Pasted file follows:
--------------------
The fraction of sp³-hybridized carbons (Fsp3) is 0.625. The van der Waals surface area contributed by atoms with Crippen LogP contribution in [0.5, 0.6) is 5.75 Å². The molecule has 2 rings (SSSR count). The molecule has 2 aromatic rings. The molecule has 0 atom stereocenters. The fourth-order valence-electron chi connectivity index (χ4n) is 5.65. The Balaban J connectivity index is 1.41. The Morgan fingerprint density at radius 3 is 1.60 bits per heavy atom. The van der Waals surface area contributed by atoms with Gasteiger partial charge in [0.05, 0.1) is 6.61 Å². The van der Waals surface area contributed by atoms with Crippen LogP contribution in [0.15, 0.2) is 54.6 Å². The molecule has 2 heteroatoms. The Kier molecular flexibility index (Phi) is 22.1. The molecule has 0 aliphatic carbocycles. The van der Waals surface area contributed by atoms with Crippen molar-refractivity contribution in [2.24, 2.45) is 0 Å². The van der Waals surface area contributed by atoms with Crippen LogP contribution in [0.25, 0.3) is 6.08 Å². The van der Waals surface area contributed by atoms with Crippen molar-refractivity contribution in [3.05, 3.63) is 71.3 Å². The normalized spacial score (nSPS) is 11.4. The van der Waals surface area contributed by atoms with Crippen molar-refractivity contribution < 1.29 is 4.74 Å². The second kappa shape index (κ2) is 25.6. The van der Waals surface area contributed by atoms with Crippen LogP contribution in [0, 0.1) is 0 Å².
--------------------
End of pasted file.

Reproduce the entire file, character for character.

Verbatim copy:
The fraction of sp³-hybridized carbons (Fsp3) is 0.625. The van der Waals surface area contributed by atoms with Crippen LogP contribution in [0.5, 0.6) is 5.75 Å². The molecule has 2 rings (SSSR count). The molecule has 2 aromatic rings. The molecule has 0 atom stereocenters. The fourth-order valence-electron chi connectivity index (χ4n) is 5.65. The Balaban J connectivity index is 1.41. The Morgan fingerprint density at radius 3 is 1.60 bits per heavy atom. The van der Waals surface area contributed by atoms with Gasteiger partial charge in [0.05, 0.1) is 6.61 Å². The van der Waals surface area contributed by atoms with Crippen LogP contribution in [0.15, 0.2) is 54.6 Å². The molecule has 2 heteroatoms. The Kier molecular flexibility index (Phi) is 22.1. The molecule has 0 aliphatic carbocycles. The van der Waals surface area contributed by atoms with Crippen molar-refractivity contribution in [2.24, 2.45) is 0 Å². The van der Waals surface area contributed by atoms with Crippen LogP contribution in [0.25, 0.3) is 6.08 Å². The van der Waals surface area contributed by atoms with Crippen molar-refractivity contribution in [3.05, 3.63) is 71.3 Å². The normalized spacial score (nSPS) is 11.4. The van der Waals surface area contributed by atoms with Crippen molar-refractivity contribution < 1.29 is 4.74 Å². The second kappa shape index (κ2) is 25.6. The van der Waals surface area contributed by atoms with Crippen LogP contribution in [0, 0.1) is 0 Å².